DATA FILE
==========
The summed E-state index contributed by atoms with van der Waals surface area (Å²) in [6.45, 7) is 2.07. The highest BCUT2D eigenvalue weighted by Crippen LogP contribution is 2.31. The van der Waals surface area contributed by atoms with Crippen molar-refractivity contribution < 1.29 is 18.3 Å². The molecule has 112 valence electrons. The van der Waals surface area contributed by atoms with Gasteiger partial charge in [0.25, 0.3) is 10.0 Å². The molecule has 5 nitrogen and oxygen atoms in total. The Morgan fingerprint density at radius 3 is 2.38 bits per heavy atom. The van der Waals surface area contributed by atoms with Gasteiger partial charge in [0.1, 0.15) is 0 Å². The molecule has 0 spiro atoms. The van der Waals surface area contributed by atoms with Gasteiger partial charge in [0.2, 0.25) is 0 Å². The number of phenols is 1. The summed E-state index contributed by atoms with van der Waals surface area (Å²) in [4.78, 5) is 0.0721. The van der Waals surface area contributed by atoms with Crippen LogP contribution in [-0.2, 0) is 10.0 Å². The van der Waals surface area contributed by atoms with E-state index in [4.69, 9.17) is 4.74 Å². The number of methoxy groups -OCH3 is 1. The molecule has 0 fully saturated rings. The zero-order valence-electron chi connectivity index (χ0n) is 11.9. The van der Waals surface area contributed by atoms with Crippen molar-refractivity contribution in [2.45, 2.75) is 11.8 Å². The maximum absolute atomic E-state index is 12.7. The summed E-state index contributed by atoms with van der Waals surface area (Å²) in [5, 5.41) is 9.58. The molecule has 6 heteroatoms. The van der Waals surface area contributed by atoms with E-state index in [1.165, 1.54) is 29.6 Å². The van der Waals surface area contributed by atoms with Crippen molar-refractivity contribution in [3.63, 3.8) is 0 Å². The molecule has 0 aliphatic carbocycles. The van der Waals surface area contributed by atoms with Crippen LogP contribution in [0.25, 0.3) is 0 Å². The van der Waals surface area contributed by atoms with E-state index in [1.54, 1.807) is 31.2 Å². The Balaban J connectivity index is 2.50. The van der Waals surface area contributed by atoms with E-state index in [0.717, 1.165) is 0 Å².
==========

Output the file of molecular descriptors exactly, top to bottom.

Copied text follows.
The summed E-state index contributed by atoms with van der Waals surface area (Å²) in [6.45, 7) is 2.07. The highest BCUT2D eigenvalue weighted by Crippen LogP contribution is 2.31. The van der Waals surface area contributed by atoms with Crippen molar-refractivity contribution < 1.29 is 18.3 Å². The molecule has 112 valence electrons. The van der Waals surface area contributed by atoms with Gasteiger partial charge in [0.25, 0.3) is 10.0 Å². The molecule has 5 nitrogen and oxygen atoms in total. The Morgan fingerprint density at radius 3 is 2.38 bits per heavy atom. The van der Waals surface area contributed by atoms with Gasteiger partial charge in [0.1, 0.15) is 0 Å². The molecule has 0 spiro atoms. The van der Waals surface area contributed by atoms with Gasteiger partial charge in [0.2, 0.25) is 0 Å². The number of phenols is 1. The summed E-state index contributed by atoms with van der Waals surface area (Å²) in [4.78, 5) is 0.0721. The van der Waals surface area contributed by atoms with Crippen LogP contribution in [-0.2, 0) is 10.0 Å². The van der Waals surface area contributed by atoms with E-state index in [4.69, 9.17) is 4.74 Å². The number of methoxy groups -OCH3 is 1. The molecule has 0 fully saturated rings. The zero-order valence-electron chi connectivity index (χ0n) is 11.9. The van der Waals surface area contributed by atoms with Crippen molar-refractivity contribution in [2.45, 2.75) is 11.8 Å². The maximum absolute atomic E-state index is 12.7. The summed E-state index contributed by atoms with van der Waals surface area (Å²) in [5, 5.41) is 9.58. The molecule has 6 heteroatoms. The van der Waals surface area contributed by atoms with E-state index in [1.165, 1.54) is 29.6 Å². The van der Waals surface area contributed by atoms with Crippen molar-refractivity contribution in [3.63, 3.8) is 0 Å². The molecule has 0 aliphatic carbocycles. The van der Waals surface area contributed by atoms with Crippen LogP contribution in [0.25, 0.3) is 0 Å². The van der Waals surface area contributed by atoms with E-state index in [1.54, 1.807) is 31.2 Å². The Balaban J connectivity index is 2.50. The van der Waals surface area contributed by atoms with E-state index in [0.717, 1.165) is 0 Å².